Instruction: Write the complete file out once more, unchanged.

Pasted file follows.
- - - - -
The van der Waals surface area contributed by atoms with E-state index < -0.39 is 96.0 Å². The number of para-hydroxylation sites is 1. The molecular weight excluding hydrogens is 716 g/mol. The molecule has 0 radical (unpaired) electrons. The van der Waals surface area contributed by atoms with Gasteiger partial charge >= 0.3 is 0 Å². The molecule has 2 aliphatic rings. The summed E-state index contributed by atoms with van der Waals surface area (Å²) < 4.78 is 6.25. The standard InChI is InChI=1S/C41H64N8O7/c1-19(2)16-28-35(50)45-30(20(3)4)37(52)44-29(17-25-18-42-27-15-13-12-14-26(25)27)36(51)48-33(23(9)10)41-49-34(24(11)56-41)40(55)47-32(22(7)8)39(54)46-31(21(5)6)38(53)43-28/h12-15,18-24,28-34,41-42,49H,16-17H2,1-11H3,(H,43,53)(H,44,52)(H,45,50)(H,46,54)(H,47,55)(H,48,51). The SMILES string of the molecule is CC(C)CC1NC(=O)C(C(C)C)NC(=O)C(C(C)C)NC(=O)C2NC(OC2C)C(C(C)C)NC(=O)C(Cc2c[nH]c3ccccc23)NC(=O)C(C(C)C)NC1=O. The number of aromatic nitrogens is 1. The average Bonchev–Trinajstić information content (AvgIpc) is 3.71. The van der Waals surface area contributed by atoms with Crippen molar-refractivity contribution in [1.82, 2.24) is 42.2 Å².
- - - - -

The van der Waals surface area contributed by atoms with E-state index < -0.39 is 96.0 Å². The number of para-hydroxylation sites is 1. The molecular weight excluding hydrogens is 716 g/mol. The molecule has 0 radical (unpaired) electrons. The van der Waals surface area contributed by atoms with Gasteiger partial charge >= 0.3 is 0 Å². The molecule has 2 aliphatic rings. The summed E-state index contributed by atoms with van der Waals surface area (Å²) < 4.78 is 6.25. The standard InChI is InChI=1S/C41H64N8O7/c1-19(2)16-28-35(50)45-30(20(3)4)37(52)44-29(17-25-18-42-27-15-13-12-14-26(25)27)36(51)48-33(23(9)10)41-49-34(24(11)56-41)40(55)47-32(22(7)8)39(54)46-31(21(5)6)38(53)43-28/h12-15,18-24,28-34,41-42,49H,16-17H2,1-11H3,(H,43,53)(H,44,52)(H,45,50)(H,46,54)(H,47,55)(H,48,51). The SMILES string of the molecule is CC(C)CC1NC(=O)C(C(C)C)NC(=O)C(C(C)C)NC(=O)C2NC(OC2C)C(C(C)C)NC(=O)C(Cc2c[nH]c3ccccc23)NC(=O)C(C(C)C)NC1=O. The number of aromatic nitrogens is 1. The average Bonchev–Trinajstić information content (AvgIpc) is 3.71. The van der Waals surface area contributed by atoms with Crippen molar-refractivity contribution in [1.82, 2.24) is 42.2 Å².